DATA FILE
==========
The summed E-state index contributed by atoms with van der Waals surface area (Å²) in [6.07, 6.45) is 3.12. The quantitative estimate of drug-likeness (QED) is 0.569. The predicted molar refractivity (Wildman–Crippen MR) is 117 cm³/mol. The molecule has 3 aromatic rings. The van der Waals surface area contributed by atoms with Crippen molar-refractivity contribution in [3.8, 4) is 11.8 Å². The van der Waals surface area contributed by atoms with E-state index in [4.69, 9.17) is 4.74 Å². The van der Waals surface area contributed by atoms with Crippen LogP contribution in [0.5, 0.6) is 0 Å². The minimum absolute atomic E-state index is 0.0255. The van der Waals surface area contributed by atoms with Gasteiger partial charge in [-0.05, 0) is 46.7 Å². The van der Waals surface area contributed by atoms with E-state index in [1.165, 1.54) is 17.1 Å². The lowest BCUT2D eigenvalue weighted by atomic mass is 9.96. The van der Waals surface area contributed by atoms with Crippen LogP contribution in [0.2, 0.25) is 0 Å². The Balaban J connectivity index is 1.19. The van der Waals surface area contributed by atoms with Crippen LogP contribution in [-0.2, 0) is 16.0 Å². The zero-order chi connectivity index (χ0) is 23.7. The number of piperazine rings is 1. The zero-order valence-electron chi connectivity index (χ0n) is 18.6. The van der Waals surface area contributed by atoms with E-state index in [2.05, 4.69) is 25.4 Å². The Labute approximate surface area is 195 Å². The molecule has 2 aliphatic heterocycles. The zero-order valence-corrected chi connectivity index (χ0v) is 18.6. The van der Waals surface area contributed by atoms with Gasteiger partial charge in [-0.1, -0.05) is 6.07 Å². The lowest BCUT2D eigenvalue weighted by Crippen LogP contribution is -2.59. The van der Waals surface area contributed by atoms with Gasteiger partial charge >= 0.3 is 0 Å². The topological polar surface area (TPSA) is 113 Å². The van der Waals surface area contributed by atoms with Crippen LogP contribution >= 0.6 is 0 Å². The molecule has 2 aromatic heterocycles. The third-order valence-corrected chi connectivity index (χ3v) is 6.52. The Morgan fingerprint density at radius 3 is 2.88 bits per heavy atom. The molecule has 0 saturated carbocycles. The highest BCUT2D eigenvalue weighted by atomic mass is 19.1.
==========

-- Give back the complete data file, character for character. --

The summed E-state index contributed by atoms with van der Waals surface area (Å²) in [6.07, 6.45) is 3.12. The quantitative estimate of drug-likeness (QED) is 0.569. The predicted molar refractivity (Wildman–Crippen MR) is 117 cm³/mol. The molecule has 3 aromatic rings. The van der Waals surface area contributed by atoms with Crippen molar-refractivity contribution in [3.8, 4) is 11.8 Å². The van der Waals surface area contributed by atoms with E-state index in [4.69, 9.17) is 4.74 Å². The van der Waals surface area contributed by atoms with Crippen LogP contribution in [0.5, 0.6) is 0 Å². The minimum absolute atomic E-state index is 0.0255. The van der Waals surface area contributed by atoms with Gasteiger partial charge in [-0.05, 0) is 46.7 Å². The van der Waals surface area contributed by atoms with E-state index in [1.165, 1.54) is 17.1 Å². The lowest BCUT2D eigenvalue weighted by atomic mass is 9.96. The van der Waals surface area contributed by atoms with Crippen LogP contribution in [0.2, 0.25) is 0 Å². The Balaban J connectivity index is 1.19. The van der Waals surface area contributed by atoms with Crippen LogP contribution in [-0.2, 0) is 16.0 Å². The zero-order chi connectivity index (χ0) is 23.7. The number of piperazine rings is 1. The zero-order valence-electron chi connectivity index (χ0n) is 18.6. The van der Waals surface area contributed by atoms with E-state index in [2.05, 4.69) is 25.4 Å². The Labute approximate surface area is 195 Å². The molecule has 2 aliphatic heterocycles. The zero-order valence-corrected chi connectivity index (χ0v) is 18.6. The van der Waals surface area contributed by atoms with Gasteiger partial charge in [-0.1, -0.05) is 6.07 Å². The lowest BCUT2D eigenvalue weighted by Crippen LogP contribution is -2.59. The van der Waals surface area contributed by atoms with Gasteiger partial charge >= 0.3 is 0 Å². The topological polar surface area (TPSA) is 113 Å². The van der Waals surface area contributed by atoms with Crippen LogP contribution >= 0.6 is 0 Å². The molecule has 2 aromatic heterocycles. The third-order valence-corrected chi connectivity index (χ3v) is 6.52. The Morgan fingerprint density at radius 3 is 2.88 bits per heavy atom. The molecule has 0 saturated carbocycles. The highest BCUT2D eigenvalue weighted by atomic mass is 19.1.